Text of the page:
School leaders show a clear intent to strengthen systems and practices to more fully track, target and monitor Māori learners whose achievement needs accelerating. Currently, these students are included in annual achievement targets, many participate in additional learning programmes, and in some instances form part of teacher’s inquiry into their practice. Strengthening schoolwide achievement targets for Māori learners whose achievement needs accelerating is a purposeful next step. Making these learners explicit in classroom targets, linked to the teaching as inquiry process and observational feedback in relation to teacher practice should support improved tracking and targeting. Gathering and analysing student progress data regularly should also assist leaders to evaluate the impact of teaching on accelerating learning and usefully support trustee’s knowledge of their achievement priorities.

Parents and whānau receive appropriate opportunities to know about the achievement of their child. Written reports provide a useful range of information, including National Standard achievement overtime. Leaders have shared developments in the delivery of the mathematics curriculum with parents. They have participated in PLD to strengthen their knowledge of effective educational based relationships with Māori and Pacific families. Strategies have been usefully shared with staff and is promoting their thinking in relation to purposeful learning relationships. Continuing to consider and promote the active engagement of parents and whānau in meaningful partnership should support the school to raise Māori achievement.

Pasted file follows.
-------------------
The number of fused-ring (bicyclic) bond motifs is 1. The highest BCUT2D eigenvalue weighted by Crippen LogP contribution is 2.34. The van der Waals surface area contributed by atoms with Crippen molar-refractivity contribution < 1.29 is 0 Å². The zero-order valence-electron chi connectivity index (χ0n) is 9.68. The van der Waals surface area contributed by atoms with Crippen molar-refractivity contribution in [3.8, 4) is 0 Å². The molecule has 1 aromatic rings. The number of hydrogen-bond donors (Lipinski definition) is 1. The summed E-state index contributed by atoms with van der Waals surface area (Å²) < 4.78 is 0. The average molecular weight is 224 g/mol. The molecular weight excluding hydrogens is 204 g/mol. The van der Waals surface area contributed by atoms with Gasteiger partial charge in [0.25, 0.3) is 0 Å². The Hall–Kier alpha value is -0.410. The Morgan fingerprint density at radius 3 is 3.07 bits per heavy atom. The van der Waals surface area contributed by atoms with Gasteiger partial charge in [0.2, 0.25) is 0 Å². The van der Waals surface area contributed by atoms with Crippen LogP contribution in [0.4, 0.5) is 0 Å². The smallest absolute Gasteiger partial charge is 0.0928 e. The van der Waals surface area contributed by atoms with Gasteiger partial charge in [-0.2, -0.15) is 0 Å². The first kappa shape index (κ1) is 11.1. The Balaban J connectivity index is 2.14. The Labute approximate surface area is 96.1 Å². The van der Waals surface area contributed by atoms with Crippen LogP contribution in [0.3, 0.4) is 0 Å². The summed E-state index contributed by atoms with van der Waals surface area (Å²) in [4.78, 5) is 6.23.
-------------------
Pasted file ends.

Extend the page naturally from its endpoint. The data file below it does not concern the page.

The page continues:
How effectively does this school respond to other children whose learning and achievement need acceleration?

The school is purposeful in responding to other learners whose achievement needs accelerating. Teachers gather an appropriate range of data to establish the learning needs of students. Learners receiving additional support in literacy and mathematics achieve good progress with many showing accelerated achievement. Teachers are highly reflective, working collaboratively to share strategies to facilitate student learning and engagement. External support is suitably accessed when teachers require specialist knowledge in relation to individual learners.

4 School conditions

How effectively do the school’s curriculum and other organisational processes and practices develop and enact the school’s vision, values, goals and targets for equity and excellence?